Canada’s eastern-most province, Newfoundland & Labrador is both Canada’s oldest and youngest province. The first European settlers to Newfoundland were Vikings, who arrived sometime in the 11th Century. They stayed around for between 5 and 10 years before abandoning their settlements. The next people to come were those of British, Irish and Scottish heritage in the late 16th Century.
Newfoundland & Labrador remained a British dominion while the other provinces joined together in a confederation to form Canada, and it wasn’t until 1949 that Newfoundland joined Confederation. Thus, while it is home to some of the first European settlers in North America, Newfoundland & Labrador is also the newest political province.
Newfoundland is famous around the world for its unique heritage and cultural identity, as well as the stunning and rugged northern landscape it offers. Traditionally a land of fishermen, loggers, trappers and miners, Newfoundland, with most of the population living on the island, remained an isolated land for most of its history and thus a seperate culture and language was able to develop.
The people of Newfoundland often call themselves “Newfies” although this term can also be used in a derogatory sense by those from other provinces. The language spoken in Newfoundland is often considered nothing more than a strong accent, but linguists at Yale University have classified the Newfoundland dialect as a distinct language within the English group. It has its own pronunciation and lexicon, idioms and in some cases its own grammatical rules. It is impossible to describe the Newfoundland language in writing, but it is heavily based on a fusion of Irish and English and Scandinavian.
In 2006 the population of Newfoundland & Labrador was 505,000, with most of them living on the island of Newfoundland in and around the provincial capital of St. John’s. A large Canadian Forces air and naval base operating out of Gander has attracted tertiary business and a few large communities have sprung up in that area, as well.
The main industries in Newfoundland & Labrador remain the traditional ones: fishing, logging, mining and hunting, but the collapse of the Grand Banks cod fisheries in 2003 devastated the fisheries and as a result Newfoundland has had to look for other sources of capital. The opportunity came when large deposits of offshore natural gas were discovered and the current wily Premier of Newfoundland, Danny Williams, held off very intense bullying tactics by Exxon Mobil, Shell, Gazprom and Petro-Canada to secure 100% exploitation rights for the province. Since then tens of thousands of Newfoundlanders have been employed in the natural gas sector and all the tertiary business that comes with it.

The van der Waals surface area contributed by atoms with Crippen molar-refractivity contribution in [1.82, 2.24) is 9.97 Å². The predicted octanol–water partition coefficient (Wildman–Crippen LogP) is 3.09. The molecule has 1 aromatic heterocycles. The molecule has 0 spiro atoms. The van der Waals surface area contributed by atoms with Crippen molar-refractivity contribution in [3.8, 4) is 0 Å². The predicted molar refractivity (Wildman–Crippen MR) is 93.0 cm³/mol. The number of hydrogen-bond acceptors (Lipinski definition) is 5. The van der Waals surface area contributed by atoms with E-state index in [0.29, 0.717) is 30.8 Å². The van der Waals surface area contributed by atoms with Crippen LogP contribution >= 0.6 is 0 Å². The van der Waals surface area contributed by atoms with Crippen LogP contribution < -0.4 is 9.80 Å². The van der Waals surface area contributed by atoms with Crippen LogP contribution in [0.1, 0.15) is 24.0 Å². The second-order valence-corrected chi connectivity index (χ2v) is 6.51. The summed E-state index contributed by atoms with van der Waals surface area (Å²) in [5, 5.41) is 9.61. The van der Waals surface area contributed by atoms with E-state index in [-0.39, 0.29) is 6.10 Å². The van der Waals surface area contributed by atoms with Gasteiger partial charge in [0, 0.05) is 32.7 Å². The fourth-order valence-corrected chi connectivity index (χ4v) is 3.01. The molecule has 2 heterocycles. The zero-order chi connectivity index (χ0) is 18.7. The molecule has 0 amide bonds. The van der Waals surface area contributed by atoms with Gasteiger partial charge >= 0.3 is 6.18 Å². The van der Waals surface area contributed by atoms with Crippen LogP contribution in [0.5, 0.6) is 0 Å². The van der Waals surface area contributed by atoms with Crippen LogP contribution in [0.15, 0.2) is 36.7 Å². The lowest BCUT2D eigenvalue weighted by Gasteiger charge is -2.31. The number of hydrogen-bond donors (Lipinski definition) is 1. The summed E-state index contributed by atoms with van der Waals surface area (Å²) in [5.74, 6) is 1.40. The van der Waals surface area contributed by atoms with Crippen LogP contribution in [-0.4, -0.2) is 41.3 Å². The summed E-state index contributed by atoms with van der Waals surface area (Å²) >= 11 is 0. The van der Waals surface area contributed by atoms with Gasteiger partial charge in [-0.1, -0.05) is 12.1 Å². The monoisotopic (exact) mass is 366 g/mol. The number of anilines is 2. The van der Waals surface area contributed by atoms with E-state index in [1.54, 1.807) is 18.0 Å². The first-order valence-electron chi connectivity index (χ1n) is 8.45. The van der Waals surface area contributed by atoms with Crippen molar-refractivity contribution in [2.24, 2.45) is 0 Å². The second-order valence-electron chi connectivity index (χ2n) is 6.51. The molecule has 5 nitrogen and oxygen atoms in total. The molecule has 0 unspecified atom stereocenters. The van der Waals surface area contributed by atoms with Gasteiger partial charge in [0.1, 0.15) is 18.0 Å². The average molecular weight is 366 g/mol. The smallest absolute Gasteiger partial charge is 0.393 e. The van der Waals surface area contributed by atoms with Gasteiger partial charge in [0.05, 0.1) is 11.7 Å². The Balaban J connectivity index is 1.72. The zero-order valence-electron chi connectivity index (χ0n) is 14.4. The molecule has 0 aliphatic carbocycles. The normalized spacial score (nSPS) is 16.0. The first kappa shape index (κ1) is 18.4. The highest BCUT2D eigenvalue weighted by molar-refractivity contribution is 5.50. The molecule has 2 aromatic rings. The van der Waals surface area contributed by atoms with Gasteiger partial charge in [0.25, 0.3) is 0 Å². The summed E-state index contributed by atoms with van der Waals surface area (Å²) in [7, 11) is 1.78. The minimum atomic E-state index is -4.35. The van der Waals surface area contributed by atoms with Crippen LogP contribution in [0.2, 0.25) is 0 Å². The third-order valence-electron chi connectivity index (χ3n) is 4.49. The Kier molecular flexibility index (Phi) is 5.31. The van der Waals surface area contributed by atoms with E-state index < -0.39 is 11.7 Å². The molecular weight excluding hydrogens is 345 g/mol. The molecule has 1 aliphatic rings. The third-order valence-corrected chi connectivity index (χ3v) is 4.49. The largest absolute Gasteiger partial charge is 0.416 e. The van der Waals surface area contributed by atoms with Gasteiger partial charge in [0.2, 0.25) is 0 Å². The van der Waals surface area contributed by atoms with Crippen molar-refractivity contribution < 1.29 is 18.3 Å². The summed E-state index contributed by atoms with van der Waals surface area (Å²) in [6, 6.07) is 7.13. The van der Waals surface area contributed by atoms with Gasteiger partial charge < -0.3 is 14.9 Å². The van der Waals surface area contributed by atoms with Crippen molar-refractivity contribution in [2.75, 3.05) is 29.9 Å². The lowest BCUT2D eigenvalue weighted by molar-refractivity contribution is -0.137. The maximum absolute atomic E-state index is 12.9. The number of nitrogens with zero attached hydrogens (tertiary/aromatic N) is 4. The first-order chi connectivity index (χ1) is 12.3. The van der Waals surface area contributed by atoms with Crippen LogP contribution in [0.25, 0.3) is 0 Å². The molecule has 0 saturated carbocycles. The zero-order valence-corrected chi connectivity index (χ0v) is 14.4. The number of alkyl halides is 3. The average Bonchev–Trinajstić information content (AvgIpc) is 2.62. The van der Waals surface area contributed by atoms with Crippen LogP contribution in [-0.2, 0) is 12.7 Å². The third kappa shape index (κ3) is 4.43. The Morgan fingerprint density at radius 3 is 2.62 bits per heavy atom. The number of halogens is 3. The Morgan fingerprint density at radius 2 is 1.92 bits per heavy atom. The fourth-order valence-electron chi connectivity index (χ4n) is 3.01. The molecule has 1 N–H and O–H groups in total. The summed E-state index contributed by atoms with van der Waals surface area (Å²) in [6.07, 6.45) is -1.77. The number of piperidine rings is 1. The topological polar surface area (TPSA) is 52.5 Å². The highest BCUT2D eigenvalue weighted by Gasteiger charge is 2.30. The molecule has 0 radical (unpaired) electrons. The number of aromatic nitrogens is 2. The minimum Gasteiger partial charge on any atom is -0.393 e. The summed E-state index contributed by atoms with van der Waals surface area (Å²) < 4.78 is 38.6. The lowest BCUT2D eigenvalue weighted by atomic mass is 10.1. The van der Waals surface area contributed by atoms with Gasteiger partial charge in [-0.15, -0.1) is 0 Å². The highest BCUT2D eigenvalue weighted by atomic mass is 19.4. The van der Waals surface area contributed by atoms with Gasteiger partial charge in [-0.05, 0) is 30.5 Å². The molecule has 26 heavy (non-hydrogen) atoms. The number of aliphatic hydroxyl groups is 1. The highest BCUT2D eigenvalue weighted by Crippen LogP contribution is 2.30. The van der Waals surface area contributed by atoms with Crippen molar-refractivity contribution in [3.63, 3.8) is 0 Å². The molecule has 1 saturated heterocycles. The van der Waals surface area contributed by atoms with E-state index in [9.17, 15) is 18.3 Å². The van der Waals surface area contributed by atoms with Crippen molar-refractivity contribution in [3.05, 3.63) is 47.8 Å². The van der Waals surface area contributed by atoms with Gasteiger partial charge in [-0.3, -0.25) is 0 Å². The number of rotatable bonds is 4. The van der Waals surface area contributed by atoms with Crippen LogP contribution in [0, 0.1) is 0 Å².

Tourism is another large industry for Newfoundland, as is a recent boom in Information Technology and medical sciences. Memorial University, a world-class institution in St. John’s, is considered one of the global leaders in new research in the fields of cancer and diabetes.
What most impressese people who visit Newfoundland, however, is the awe-inspiring geography. The vast Atlantic coastline is rugged and pristine, seemingly untouched by humans. In the spring massive icebergs float past the shore and whales splash around in the water. Summers are mild and winters can be incredibly harsh, but this mix of rugged nature and rugged weather have helped to create the Newfoundland soul, a unique part of Canada’s cultural heritage.
St. John’s, Newfoundland’s capital, is a very bright and unique city. With 100,000 people it supports a bustling economy and the most bars per-capita of any city in North America.
St. John’s attracts nearly 1 million visitors a year, giving rise to a booming tourist industry. These brightly-coloured homes in St. John’s are typical of the city.
Screech, Newfoundland’s unique “national” drink, is a harsh rum. Tourists in bars are invited to take a shot of screech and then kiss a cod fish, at which point they are offered a certificate as “Honourary Newfies”.